DIY Felted Bunny Baby Crib Mobile

DIY Felted Bunny Baby Crib Mobile

I finally finished it!  This one had been on my craft list for a while.  I’m really excited to be done with it, as seeing it hang makes me feel that much closer to meeting my baby girl!  I was just going to take a few pics of it, but then I thought I might as well add a few pictures of the process as a mini-tutorial.

It was really simple and there is a lot of flexibility with this project.  I feel like you could add as many or as few bunnies as you wanted, and hang them at different lengths or all together.  If I’m ever blest with a baby boy, I’ll probably make different animals too!

DIY Felted Bunny Baby Crib Mobile - Supplies

Supplies:

  • wool rovings (can be bought online or in Hobby Lobby)
  • felting needle and finger guards (I bought this starter kit)
  • foam punching board (Hobby Lobby for 3.99, or here, or as part of this starter kit)
  • floral wire wreath form (I got mine at Hobby Lobby for 1.99, but this one is cheap too)
  • paint/spray paint
  • clear thread and needle
  • crib mobile arm (I bought this one and LOVE it)

Felted bunny for DIY Felted Bunny Baby Crib Mobile

Step One: Felt Your Animals

This one is the biggest and first step.  In order to create your mobile, you first have to choose and make your animals!  I chose to make bunnies, since that is the theme of my nursery.  I plan to make a full-length post all about how to needle felt (and most specifically how I needle felted these bunnies).  But in the meantime, you can visit this page for a quick tutorial, as it’s what I used for inspiration in felting my first bunnies!

Spray Paint and Wreath Form for DIY Felted Bunny Baby Crib Mobile

Step Two: Spray Paint Your Wreath Form

A lot of homemade mobiles use embroidery hoops like this.  But I was worried the metal clamp would make my mobile unbalanced, and my husband was worried about suspending anything with a metal clamp above the baby.  We bought this floral wreath (it was originally green) and my husband spray painted it white for me.  You could paint it virtually any color, with regular paints or with spray pain.

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Step Three: Thread the Bunnies Onto the Wreath Form

I have seen some mobiles with dark thread, and thick yarn is also an option.  I chose to use invisible thread to attach the decorations, just because I’m making a small mobile.  A bunch of strings would be overbearing for the small bunnies and mobile, and it will look better on my mini-crib to have invisible strings.

Anyway, tie a double knot at the end of your thread, so that they are knotted together.  Insert the needle into the tummies of the animals, and up through their bodies.  Then, with the bunnies still hanging at the end of the needle, use the needle end to tie a secure double knot around one of the wire circles.  Cut the excess thread (bunny will be suspended by two strings through it’s tummy, or neck depending on how tilted your animal looks on the string). For double security, use a thread twice the length you normally would, begin in the belly of the bunny, pass the needle through it’s back, over and around one of the wire circles, and then back through the bunny’s back, exiting out the tummy.  Then you can tie the knot at the base of the tummy, and your bunny will be secured by 4 strands instead of 2.  (If bunny rotates too much, you can knot the 4 strands together up near the wire circle).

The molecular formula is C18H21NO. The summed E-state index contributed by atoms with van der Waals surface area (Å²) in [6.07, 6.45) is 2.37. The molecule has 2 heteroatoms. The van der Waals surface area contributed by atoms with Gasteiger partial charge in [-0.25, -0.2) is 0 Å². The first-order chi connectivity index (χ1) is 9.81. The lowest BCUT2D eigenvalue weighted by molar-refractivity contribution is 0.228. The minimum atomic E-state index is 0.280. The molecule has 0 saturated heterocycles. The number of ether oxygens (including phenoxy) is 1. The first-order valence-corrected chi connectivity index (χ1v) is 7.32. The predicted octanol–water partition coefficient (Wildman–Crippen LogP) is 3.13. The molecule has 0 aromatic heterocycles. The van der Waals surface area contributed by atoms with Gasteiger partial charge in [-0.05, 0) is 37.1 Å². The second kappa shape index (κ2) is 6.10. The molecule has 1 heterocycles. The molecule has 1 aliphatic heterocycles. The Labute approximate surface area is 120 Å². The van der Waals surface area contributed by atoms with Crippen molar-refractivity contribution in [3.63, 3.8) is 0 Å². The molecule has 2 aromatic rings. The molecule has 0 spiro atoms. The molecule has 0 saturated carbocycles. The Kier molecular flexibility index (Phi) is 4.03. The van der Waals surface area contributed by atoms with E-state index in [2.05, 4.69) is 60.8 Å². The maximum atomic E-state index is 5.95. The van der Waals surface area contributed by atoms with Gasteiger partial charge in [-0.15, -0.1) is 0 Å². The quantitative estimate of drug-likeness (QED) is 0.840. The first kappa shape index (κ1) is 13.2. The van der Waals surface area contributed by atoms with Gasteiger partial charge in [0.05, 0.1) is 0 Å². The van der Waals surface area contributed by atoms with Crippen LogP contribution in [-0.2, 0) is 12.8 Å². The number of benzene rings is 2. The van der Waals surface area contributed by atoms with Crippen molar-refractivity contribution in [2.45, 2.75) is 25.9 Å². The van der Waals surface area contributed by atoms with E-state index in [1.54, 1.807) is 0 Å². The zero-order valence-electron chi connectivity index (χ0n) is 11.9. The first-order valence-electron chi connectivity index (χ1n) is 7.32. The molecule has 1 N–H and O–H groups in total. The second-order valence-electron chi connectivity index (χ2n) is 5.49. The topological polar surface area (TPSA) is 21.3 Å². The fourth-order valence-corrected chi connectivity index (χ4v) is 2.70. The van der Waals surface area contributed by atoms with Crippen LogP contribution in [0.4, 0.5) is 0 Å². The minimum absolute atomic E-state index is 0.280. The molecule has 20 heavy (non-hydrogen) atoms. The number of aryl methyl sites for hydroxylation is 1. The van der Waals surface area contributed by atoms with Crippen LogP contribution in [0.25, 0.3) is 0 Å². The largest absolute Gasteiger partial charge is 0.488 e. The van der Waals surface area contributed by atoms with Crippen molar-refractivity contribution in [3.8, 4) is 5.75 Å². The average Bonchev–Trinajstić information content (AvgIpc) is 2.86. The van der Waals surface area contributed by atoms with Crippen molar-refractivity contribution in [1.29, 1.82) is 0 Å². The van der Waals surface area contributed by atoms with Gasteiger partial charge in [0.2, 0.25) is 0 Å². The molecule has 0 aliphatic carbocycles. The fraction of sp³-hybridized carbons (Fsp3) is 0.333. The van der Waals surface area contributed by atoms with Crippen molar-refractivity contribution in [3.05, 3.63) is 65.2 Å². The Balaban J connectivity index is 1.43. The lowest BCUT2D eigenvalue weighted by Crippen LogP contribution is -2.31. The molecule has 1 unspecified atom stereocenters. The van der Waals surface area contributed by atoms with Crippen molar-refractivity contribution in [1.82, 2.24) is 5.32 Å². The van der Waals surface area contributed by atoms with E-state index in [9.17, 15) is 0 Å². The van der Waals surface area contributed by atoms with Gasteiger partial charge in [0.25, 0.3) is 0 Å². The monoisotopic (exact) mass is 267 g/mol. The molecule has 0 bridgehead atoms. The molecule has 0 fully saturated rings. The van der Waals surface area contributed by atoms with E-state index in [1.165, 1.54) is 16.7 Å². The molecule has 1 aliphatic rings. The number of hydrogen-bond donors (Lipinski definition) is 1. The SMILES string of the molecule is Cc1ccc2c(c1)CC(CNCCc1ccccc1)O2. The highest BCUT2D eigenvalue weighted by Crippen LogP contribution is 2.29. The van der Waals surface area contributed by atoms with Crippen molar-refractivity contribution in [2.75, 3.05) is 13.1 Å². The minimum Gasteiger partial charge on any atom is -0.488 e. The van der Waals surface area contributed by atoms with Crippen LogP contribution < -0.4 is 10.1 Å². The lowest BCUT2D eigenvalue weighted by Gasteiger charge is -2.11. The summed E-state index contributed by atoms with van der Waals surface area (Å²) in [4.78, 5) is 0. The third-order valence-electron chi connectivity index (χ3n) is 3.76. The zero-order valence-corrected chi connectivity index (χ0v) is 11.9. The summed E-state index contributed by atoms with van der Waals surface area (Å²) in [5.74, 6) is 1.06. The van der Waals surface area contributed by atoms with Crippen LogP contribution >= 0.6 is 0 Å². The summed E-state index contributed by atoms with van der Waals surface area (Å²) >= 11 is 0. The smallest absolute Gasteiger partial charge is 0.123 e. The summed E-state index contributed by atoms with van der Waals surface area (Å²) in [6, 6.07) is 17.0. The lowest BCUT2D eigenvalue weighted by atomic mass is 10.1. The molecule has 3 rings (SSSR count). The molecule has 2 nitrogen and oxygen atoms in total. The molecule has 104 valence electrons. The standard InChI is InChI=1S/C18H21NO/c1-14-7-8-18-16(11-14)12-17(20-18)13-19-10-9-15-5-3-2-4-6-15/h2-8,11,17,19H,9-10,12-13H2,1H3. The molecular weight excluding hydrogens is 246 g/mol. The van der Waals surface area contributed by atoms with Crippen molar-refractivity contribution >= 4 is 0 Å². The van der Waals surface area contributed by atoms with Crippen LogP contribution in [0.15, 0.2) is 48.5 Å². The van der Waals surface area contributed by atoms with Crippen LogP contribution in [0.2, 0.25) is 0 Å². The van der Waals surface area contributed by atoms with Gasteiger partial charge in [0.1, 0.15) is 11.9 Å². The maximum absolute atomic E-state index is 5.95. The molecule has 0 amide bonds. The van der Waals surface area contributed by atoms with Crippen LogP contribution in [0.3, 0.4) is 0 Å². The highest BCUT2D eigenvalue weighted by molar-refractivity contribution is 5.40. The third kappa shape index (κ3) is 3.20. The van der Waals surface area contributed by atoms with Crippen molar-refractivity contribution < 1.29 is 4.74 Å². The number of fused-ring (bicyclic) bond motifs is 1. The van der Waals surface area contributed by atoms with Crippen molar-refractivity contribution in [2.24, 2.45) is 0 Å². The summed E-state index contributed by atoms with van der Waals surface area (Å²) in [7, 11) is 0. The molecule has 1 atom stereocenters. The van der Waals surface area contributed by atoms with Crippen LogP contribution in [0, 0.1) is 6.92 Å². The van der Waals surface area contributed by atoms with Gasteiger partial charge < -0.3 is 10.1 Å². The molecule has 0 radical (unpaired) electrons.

Repeat until all the bunnies, hearts, and other animals or baubles are attached.

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Step Four: Add Strings for Hanging the Mobile

To hang the mobile as evenly as possible, I cut four identical lengths of yarn and looped each one around the inside circle of the wreath form.  Then I knotted all four together in one big knot so that the weight of the mobile would be evenly distributed.  To attach it to the mobile arm loop, I used a wire twist tie, because it was flexible and easy to adjust.  You could use anything to attach it, really.

Step Five: Attach the Mobile to the Crib Arm

This step will be dependent on what kind of mobile you bought.  My crib mobile arm has a plastic loop to suspend the mobile from, so for me it was simply a matter of securing the mobile with a good knot through the loop.  The hardest part was making sure my mobile hung evenly.  I used yarn because it was easiest to measure and I like the way it looked.  Again, the type of twine (invisible thread, yarn, etc) is optional but this is what I went with, based on what my crib looks like.

DIY Felted Bunny and Heart Baby Crib Mobile

Step Six: (Optional) Finishing Touches

If you used invisible thread like I did, you might see your knots slipping a bit.  Even my triple and quadrupled knots looked like they were opening up a bit.  I dabbed a bead of “Jeweler’s Glue” on each knot, and that helped a lot.  You can also tie a bow (I did) over the mobile’s suspension knot, just for a more polished look and to cover up any possible twist-tie visibility.  I thought my bunnies and heart were tightly enough felted that they weren’t going to come apart.  But if you’re worried about them getting “fuzzy” over time, I believe a light coat of hairspray could be helpful.  Just make sure you know what kind of finish it has, because a sticky mobile would be so frustrating!

And that is pretty much it!  Again, I plan to make a tutorial on how exactly I felted the bunnies, but if there is another aspect of the process you want more details on, leave a comment below!!  And if you make your own mobile, tag me on instagram or send it to me on pinterest so I can see it.  I’d love to know what you did!

DIY Felted Baby Crib Mobile

Note: If I was going to buy a mobile, it would be this little Lambs & Ivy mobile (which happened to be at the top of my baby registry list for a while).  But now that I have made my own, I’m even happier with the results.  I hope my baby will love it!

 

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My Latest Craft Endeavors

My Latest Craft Endeavors - Nesting for Baby!

I think this is part of my nesting phase, but I have felt compelled to create a list of the projects I want to complete for my baby’s arrival! It’s definitely not my ordinary kind of post, though we all know I have a thing for making lists. haha I’ll include a few pics of my current projects, as well as some progress pics!

My Current List of Craft Endeavors

  • A fluffy pink tutu. Because, I mean, she’s a girl! The pattern I plan to use if from the knitting book “What to Knit When You’re Expecting.” I’m thinking of using light pink yarn by Red Heart called Kiss.
  • Soft, handmade burp cloth, made from the same book. (pictured below…still need to crochet a lace/trim border)

  • A Matching onesie and tee for my girls. I bought a pink onesie and tee at Hobby Lobby and want to cross stitch and embroider on them!